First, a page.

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Consistent Training

Consistent Training

After training for the Santiago went so awry, and then Caspers training became moot, and so many huge changes have come about, it feels really good to stack up six weeks of consistent training. In the grand scheme of things, it's tiny. But it feels like a tiny victory.

And I'll take a victory, however tiny.

A scheduling snafu left me with some extra time to ride last Friday (How often does that happen!), but I'm not sure I should have taken the bait.

It was a long ride (for me), about 1:20, and included the interval workout I'd planned on doing. It didn't feel that rough, but my legs were super tired over the weekend, and I could feel that I needed to let them rest (no nano-workouts!) and I considered making this week a back-off week.

But on Monday I felt reasonably ready to ride, so I did my normal interval sesession, but kept the total volume to a minimum. Warm up, work out, be done.

I felt sluggish for Wednesday's "LSD" ride, and even got passed by a guy on an old mountain bike with a fishing pole and tackle box bungeed to the back. I was struggling into the wind at the time, and not really paying attention, and was wobbling right down the middle of the path. He said something about "kind of a roadblock" as he went by.


Remember, kids, no matter how hard you work to get better at something, and no matter how much you love it, there's someone out there who can kick your ass without even trying, and totally doesn't care.

Today's intervals went really well. Had to push a little to hit 170, but generally ok. I'm looking forward to some stretching and rest this weekend.

Lee McCormack posted a great tip about using your glutes a couple of weeks back, and I've been working on that. His recommendation was to anticipate the top of the pedal stroke so that you engage your glutes right at the top.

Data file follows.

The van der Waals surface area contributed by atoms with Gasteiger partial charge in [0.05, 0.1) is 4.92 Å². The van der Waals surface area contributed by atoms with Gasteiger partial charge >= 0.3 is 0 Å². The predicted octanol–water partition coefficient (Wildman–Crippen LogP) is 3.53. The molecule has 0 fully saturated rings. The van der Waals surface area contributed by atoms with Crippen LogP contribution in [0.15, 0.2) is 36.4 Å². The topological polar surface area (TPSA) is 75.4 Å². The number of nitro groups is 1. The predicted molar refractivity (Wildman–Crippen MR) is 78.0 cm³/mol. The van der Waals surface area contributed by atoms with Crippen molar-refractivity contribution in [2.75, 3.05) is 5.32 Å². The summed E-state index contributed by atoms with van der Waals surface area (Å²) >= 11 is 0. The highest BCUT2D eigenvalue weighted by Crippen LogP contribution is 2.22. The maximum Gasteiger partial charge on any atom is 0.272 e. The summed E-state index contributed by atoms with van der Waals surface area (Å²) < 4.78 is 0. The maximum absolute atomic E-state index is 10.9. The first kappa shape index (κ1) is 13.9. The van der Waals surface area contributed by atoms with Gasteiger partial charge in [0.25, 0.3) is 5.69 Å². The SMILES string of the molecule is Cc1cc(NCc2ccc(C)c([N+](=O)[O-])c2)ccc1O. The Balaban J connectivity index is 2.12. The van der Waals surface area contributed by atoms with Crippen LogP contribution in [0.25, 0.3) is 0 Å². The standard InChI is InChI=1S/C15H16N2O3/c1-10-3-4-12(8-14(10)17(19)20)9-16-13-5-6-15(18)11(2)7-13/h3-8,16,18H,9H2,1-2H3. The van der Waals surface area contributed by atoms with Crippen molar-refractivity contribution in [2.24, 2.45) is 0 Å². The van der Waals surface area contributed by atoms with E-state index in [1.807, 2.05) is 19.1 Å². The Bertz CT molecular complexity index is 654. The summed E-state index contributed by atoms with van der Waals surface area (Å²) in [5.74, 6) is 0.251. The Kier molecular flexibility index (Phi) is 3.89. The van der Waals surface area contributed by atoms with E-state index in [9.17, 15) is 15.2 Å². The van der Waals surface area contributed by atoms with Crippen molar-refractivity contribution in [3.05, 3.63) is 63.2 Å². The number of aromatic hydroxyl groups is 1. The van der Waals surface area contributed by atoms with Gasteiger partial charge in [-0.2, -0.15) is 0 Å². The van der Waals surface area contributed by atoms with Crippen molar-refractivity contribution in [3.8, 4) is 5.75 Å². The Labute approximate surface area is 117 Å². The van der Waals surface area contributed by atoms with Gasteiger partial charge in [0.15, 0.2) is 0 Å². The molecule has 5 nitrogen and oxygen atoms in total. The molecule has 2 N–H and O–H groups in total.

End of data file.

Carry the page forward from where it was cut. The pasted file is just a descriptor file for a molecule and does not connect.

I couldn't get the timing right. So instead of thinking about timing, adjusted the "target" I was pushing toward.

Instead of pushing straight down through the bottom of the pedal revolution, I pushed down and away, through a point about 40° forward of the bottom.

Nitpicky, certainly. But I can feel my glutes and low back engaging much more, and that'll help my climbing. (And over time is probably nicer on my knees.)

I thought I'd get bored with bike path rides really fast, but getting better really is a powerful motivator for me. By giving my lunchtime rides a purpose (treating them like training sessions, with performance goals), I've made them into something that keeps me motivated and interested. It's like going to the gym. It's not "real" riding, but it's an abstraction, like the squat rack or the treadmill.

The plan for this week is more of the same: intervals, LSD, intervals. For now, that works for my body. (Especially since the intervals are essentially all-out.)

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